I think also of St. John Neumann Catholic Church in Lilburn, Georgia, where a priest was so deeply committed to creating an accessible worship space that he led the community in installing a pulpit, lectern, and altar (their table for the Eucharist) that were automatically adjustable by height, allowing clergy who used wheelchairs to easily preside over their services.4 Church spaces often make some attempt to create accessibility for congregants, but we see less of this addressed in a church’s leadership spaces and platforms. This attention, or lack thereof, communicates something about what we imagine our leaders to be like. I wonder how as an institution of higher education, especially as we imagine the architecture, furniture, and technology in a new campus, we might think about not only our students with disabilities, but also staff, administrators, and faculty who will be more deeply welcomed by a thoroughly accessible environment.

Fuller’s Pasadena campus has a few buildings that are readily accessible and many others that are not. But making it technically possible for folks who use wheelchairs or have difficulty climbing stairs to get to every part of the building does not mean a space truly feels accessible or welcoming. Elizabeth Staszak, an MDiv student with some physical disabilities, was recently invited by Assistant Professor of Christian Ethics Erin Dufault-Hunter to speak about some of her experiences in a course centered on issues of life and death. As an assignment, Elizabeth invited the students in the class to take only the accessible routes as they navigated Fuller’s campus in the week before her lecture. As the group reflected on that experience, student after student mentioned how much less convenient it was for them to get from place to place, and how even when they could get where they needed to go, often they needed to walk much further to find a route that didn’t include stairs. A broad group consensus arose that it ought not to be this way.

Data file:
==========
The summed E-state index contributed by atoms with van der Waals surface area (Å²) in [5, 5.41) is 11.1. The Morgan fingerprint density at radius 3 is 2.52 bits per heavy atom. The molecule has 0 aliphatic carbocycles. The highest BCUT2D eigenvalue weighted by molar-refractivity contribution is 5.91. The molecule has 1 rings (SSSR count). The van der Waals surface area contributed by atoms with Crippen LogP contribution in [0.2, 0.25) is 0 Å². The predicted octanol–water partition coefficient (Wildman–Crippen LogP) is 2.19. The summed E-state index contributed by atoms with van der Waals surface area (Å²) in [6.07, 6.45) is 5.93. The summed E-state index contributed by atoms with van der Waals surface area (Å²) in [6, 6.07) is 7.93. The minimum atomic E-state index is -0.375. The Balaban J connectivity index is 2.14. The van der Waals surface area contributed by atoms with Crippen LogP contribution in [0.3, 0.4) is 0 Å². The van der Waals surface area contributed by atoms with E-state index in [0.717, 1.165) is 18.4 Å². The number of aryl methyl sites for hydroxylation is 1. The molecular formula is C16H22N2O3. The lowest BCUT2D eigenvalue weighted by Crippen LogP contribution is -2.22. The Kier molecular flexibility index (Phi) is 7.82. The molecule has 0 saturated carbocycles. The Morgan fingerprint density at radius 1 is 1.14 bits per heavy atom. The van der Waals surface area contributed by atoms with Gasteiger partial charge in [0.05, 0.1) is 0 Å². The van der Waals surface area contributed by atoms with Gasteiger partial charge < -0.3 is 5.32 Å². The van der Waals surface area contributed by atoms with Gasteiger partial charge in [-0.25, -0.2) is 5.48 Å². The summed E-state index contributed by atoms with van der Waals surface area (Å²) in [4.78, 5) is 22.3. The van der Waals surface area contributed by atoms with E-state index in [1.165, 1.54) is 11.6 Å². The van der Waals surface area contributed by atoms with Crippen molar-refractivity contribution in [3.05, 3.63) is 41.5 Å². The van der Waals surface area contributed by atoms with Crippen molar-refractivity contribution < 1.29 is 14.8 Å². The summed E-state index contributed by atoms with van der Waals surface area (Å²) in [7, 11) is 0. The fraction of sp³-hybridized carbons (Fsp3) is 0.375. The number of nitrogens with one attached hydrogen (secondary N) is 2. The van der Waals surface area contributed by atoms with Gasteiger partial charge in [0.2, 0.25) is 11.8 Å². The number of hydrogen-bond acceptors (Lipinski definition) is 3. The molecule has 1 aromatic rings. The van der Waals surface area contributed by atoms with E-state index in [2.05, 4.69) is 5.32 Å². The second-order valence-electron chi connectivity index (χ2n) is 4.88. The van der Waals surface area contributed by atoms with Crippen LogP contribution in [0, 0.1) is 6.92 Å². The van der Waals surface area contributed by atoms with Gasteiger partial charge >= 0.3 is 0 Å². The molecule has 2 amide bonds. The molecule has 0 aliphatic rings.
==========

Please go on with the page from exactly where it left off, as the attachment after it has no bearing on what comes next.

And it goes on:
Creating hospitable learning environments does not apply only to physical spaces, but to spaces for our ever-growing community of online learners as well. For some students (and faculty), especially those who deal with chronic illnesses or other kinds of unpredictable disabilities or health conditions, an online course can be more accessible than going to a physical campus to learn. An in-person class meets in a particular place at a particular time, and getting to the classroom location requires an expenditure of physical energy and effort. For people who may need to save their physical energy for other things, or who may need to work around their often-unpredictable levels of physical pain to determine when they are able to focus on a lecture or discussion, an online learning environment can allow deeper and more regular engagement. This way, a student may decide to watch the lecture video in their pajamas at 5 a.m. on a Saturday, the time when their energy levels and ability to focus are best that week. An online environment offers a level of flexibility that allows some people to participate in seminary courses who may have otherwise been unable. When we think of accessibility in this way, we see that what may initially appear to be unusual or nontraditional ways of accessing seminary education can actually be ways of living as a radically inclusive community in the line of the followers of Jesus—a beautifully diverse group of people, all on the road together.